The opinion of the court was delivered by: Campbell, Chief Judge.
The plaintiffs have brought this action seeking an
injunction against an accountant and Internal Revenue Service
agents, to restrain the disclosure by the accountant to
Internal Revenue Service, of material and information
presently sought by an Internal Revenue Service subpoena.
The defendants have filed a motion to dismiss alleging
failure to state a claim upon which relief can be granted.
The issues are solely legal in nature.
Plaintiff's complaint is based upon the following three
1) The information sought is privileged by
virtue of the State (Illinois) Accountant
privilege (Chapter 110 1/2 § 51).
2) The information sought is protected by the
4th and 5th Amendments to the Constitution of
the United States.
3) The Internal Revenue Service purpose is to
obtain evidence for other pending litigation
— and thus the information sought need not be
Considering these contentions in reverse order I find the
Contention (3) is founded upon a reliance on Application of
Myers, D.C., 202 F. Supp. 212, a 1962 case from the Eastern
District of Pennsylvania. The factual situations are far from
analogous — in Myers a criminal trial was scheduled. The
government in issuing its summons was not interested in a
proper administration of the revenue laws, but rather, sought
to obtain otherwise unavailable pre-trial discovery. An evasion
of the Federal Rules of Criminal Procedure was clear. Such is
not the allegation or the apparent fact in this case.
Apparently related to this issue the government has sought
to file an affidavit. I am of the opinion that this affidavit
is unnecessary to a determination of this, or for that matter
the other issues before me. Therefore, in order properly to
consider this as a motion to dismiss the complaint for failure
to state a cause of action and not as a motion for summary
judgment, I exclude the government's affidavit.
Plaintiff's constitutional claims are equally without merit.
The subpoena in question is addressed to a defendant in this
action — not to the plaintiff who would now claim the
privilege. The 5th Amendment privilege against self
incrimination is personal in nature; it can only be claimed by
an individual as to information or things sought from him. A
person may not force another to claim the privilege in his
As to the 4th Amendment's prohibition against unreasonable
search and seizure, assuming but not deciding that enforcement
of the instant subpoena would constitute such unlawful search
or seizure, still the claimant must be a "* * person aggrieved
by an unlawful search and seizure * * *" properly to have
"standing" for a claim of the Amendment's protection. (Rule
41, Federal Rules of Criminal Procedure.) Plaintiff has not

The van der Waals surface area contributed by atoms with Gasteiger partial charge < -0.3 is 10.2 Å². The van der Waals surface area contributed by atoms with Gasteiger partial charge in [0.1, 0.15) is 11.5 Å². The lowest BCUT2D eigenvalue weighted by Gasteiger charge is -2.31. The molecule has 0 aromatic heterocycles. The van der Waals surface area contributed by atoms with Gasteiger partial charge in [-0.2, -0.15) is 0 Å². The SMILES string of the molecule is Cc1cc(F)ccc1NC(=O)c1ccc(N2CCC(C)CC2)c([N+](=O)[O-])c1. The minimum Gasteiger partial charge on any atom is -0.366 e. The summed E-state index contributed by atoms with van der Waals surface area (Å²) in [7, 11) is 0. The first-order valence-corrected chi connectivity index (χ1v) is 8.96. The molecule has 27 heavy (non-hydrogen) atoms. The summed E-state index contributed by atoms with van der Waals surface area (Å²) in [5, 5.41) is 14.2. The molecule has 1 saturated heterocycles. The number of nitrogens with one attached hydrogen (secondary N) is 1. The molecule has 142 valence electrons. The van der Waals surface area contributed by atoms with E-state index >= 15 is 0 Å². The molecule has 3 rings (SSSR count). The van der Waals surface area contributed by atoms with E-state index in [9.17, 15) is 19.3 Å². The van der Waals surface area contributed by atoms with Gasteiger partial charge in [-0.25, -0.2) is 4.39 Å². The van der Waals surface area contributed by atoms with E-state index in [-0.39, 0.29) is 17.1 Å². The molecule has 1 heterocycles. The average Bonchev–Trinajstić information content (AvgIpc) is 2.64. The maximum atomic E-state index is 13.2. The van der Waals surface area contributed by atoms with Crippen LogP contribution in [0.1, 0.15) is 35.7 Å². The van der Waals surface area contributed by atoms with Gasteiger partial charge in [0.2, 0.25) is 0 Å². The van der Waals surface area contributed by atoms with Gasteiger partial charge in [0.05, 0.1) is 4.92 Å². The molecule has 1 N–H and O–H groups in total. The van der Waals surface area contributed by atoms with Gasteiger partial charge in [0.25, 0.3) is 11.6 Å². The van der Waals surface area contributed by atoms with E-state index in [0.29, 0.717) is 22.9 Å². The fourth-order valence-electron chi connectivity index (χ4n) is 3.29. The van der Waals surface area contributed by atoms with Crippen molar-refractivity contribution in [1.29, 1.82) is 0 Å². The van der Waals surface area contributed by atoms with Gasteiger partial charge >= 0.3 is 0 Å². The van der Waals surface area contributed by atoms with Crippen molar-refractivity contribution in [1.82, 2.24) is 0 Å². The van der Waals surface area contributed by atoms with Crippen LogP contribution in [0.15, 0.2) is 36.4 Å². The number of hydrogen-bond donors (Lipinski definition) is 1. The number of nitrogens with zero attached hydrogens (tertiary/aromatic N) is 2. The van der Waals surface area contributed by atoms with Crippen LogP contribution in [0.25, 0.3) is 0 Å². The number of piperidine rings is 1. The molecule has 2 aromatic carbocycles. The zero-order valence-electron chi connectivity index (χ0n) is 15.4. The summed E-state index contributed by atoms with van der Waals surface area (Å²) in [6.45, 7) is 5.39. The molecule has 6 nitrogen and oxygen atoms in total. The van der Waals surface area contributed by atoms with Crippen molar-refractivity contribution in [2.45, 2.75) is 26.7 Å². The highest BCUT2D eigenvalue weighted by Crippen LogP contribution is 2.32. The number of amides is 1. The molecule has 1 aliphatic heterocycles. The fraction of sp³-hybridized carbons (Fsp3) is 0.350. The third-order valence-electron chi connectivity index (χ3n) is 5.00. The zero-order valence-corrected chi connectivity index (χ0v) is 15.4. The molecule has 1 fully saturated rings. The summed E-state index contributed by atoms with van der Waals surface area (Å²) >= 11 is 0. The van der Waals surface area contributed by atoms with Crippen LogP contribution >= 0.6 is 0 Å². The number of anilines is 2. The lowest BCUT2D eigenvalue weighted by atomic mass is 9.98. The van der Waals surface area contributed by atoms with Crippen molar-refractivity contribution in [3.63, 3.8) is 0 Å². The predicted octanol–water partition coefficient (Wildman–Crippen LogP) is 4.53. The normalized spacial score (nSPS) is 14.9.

claimed, nor on the basis of the facts before me can he claim,
either an ownership or possessory right to the property
As to plaintiff's claim of the Illinois Accountant
privilege, plaintiff has cited and places prime reliance on
the 9th Circuit's decision in Baird v. Koerner, 279 F.2d 623
(1960). The Court was there presented with an attorney client
privilege claim — not an accountant privilege claim as I have
here. As I read the Baird case the court did follow the law of
the state relative to the attorney client privilege, reasoning
that the status of attorneys was regulated and controlled by
the state, and additionally, as the court observed, federal law
also supported its decision. Assuming, for purposes of deciding
this motion, the correctness of the Baird decision, it is in
any event quite distinguishable from the instant action. We are
not dealing here with the attorney client privilege, nor for
that matter are we dealing with a privilege which is supported
by federal law or the common law.
Plaintiff also cites our own 7th Circuit in Palmer v.
Fisher, 228 F.2d 603 (1955). Plaintiff's brief accurately
states that the court in Palmer recognized the Illinois
accountant privilege — and permitted an accountant to claim the
privilege in the federal court. I should observe,
parenthetically, that plaintiff's brief is not quite as
accurate in representing the decision to have been by an
unanimous Court. For although it could not properly be termed a
dissent, Judge Finnegan did "* * * disagree with the
majority * * *" and did not join in the opinion, but rather,
stated his belief that the appeal was not properly before the
court. In any event the majority opinion in Palmer predicated
its decision upon the applicability of the Erie Doctrine, Erie
R. Co. v. Tompkins, 304 ...